The second miraculous story is somewhat more general where it concerns photography: it is the miracle behind every photograph.

Because if you go back nearly 170 years to 1839, you would have heard the words exclaimed by Louis Jacques Mande Daguerre when he produced the world's first photograph: "I have captured the light!"

And if you go further, much, much further back than that, you would have heard the first words echoing across a dark universe:

"Let there be light!"

Thursday, January 17, 2008

The Ticking Rat

Tee Ming will be an MC for the Chinese New Year celebrations at her campus, USM Kubang Kerian. She wanted to include a poem in her speech and so turned to the last poet in the world I'd approach for help. *wink*

In conversation a little punlike idea came to me. I was thinking of the Chinese term for rat, laushu and somewhere along the way a word linked to a common rat-prompted emotion suggested itself: "Shoo!"

(Of course there is that other emotion: "Aaaaaaaahhhhhhhhhhhh!!!!!!!!!" but I think it might be a little too unorthodox. :-P)

So it started with this line, "Shoo laushu!" and Tee Ming was in stitches. I think we both half expected me to come up with something a little deeper and more serious, and half expected this crazy idea to be more fully explored.

Within the same conversation, the "tick tick tick" part came about, and basically I knew from that point on that this would not be a serious poem, nor was meant to be. And for the first time in my life I wrote something based entirely on a sense of loose fun, wild language devices and multilingual references.

(I will not elaborate upon it here, but the more musically inclined may attach some minor significance to the arrangement of the lines within each stanza.)

* * * * *

The Ticking Rat

There's a rat-tat-tat at the door;
The old year's not here anymore.
Caught between an end and a start
Be still, be still, my restless heart.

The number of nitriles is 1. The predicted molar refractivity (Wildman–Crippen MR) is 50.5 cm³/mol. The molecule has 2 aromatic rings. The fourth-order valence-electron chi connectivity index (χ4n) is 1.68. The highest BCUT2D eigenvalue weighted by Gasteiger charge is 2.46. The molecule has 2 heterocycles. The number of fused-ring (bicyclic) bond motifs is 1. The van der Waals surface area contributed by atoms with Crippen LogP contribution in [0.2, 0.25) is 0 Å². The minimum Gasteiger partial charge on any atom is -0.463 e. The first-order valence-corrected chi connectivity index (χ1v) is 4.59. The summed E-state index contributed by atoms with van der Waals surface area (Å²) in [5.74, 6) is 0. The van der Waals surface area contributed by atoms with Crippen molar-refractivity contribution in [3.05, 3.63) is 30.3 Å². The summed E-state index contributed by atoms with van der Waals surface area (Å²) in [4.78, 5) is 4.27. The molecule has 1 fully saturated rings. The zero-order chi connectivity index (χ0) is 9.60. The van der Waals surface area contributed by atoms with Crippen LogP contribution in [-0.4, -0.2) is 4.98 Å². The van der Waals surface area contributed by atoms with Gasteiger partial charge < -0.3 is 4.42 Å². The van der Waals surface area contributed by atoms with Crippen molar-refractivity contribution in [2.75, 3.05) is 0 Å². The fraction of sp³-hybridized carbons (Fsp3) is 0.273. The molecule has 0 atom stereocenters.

There is comes again; shoo! shoo, laushu, shoo!
I rest upon the rhythmic clock, as it
Ticks. Tick, tick, tick... tikus!
A yell echoes through the hall
Racing the yeli back to whence it came.

Run! Run! Run! The New Year has begun.

Sunday, January 13, 2008


Cameron Highlands was a great experience.

And it was a great photographic experiment. Changing hands and drive-by landscape photography were some of the highlights.

And I probably had the greatest success-to-shots taken ratio of all my trips so far.

I am now in the midst of a three-week photo sabbatical.

I need to rest and, to borrow a U2 phrase but quoted on a much smaller scale, 'dream it up all over again'.

Tuesday, January 01, 2008

Into 2008 with mamak and junk food

So the new year has begun, and I haven't taken any photos yet. My first shoot is on the 12th this month for the Executive Council of my college's Chinese Festival.

So the new year has come, and I haven't written any essays/stories yet. My first assignment is for the April-May issue of Asian Beacon. Peer pressure? BGR? The perfect holiday? Youth temptations?

* * * * *

Spent the night of New Year's eve with these two. We spent three hours at Sahur's Cafe over e-mee sup, (a very spicy) mee ladna, rice with daging kunyit, SooT's bandung panas and several glasses of juice. We then counted down in one of the deadest places: Dataran Sastera in UM.

And believe me, last night it was DEAD.

Yen would remember the smiling Mat Salleh.


Shutterbug the Third (of the three of us).